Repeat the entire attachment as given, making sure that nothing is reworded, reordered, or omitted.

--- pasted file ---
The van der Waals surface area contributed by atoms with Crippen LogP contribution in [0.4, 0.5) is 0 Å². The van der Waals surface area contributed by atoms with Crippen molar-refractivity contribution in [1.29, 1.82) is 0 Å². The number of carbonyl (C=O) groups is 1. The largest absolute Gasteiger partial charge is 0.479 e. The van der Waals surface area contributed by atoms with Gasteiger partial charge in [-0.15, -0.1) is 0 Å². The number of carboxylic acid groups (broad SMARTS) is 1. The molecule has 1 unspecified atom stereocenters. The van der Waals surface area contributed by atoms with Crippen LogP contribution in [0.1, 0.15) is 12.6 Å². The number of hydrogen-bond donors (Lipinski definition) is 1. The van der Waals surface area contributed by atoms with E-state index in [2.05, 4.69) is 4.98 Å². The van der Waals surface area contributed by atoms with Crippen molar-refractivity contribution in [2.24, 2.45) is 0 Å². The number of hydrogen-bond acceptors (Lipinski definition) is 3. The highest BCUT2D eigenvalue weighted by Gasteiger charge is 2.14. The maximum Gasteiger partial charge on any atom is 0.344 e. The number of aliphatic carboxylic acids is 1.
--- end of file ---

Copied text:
The van der Waals surface area contributed by atoms with Crippen LogP contribution in [0.4, 0.5) is 0 Å². The van der Waals surface area contributed by atoms with Crippen molar-refractivity contribution in [1.29, 1.82) is 0 Å². The number of carbonyl (C=O) groups is 1. The largest absolute Gasteiger partial charge is 0.479 e. The van der Waals surface area contributed by atoms with Gasteiger partial charge in [-0.15, -0.1) is 0 Å². The number of carboxylic acid groups (broad SMARTS) is 1. The molecule has 1 unspecified atom stereocenters. The van der Waals surface area contributed by atoms with Crippen LogP contribution in [0.1, 0.15) is 12.6 Å². The number of hydrogen-bond donors (Lipinski definition) is 1. The van der Waals surface area contributed by atoms with E-state index in [2.05, 4.69) is 4.98 Å². The van der Waals surface area contributed by atoms with Crippen molar-refractivity contribution in [2.24, 2.45) is 0 Å². The number of hydrogen-bond acceptors (Lipinski definition) is 3. The highest BCUT2D eigenvalue weighted by Gasteiger charge is 2.14. The maximum Gasteiger partial charge on any atom is 0.344 e. The number of aliphatic carboxylic acids is 1.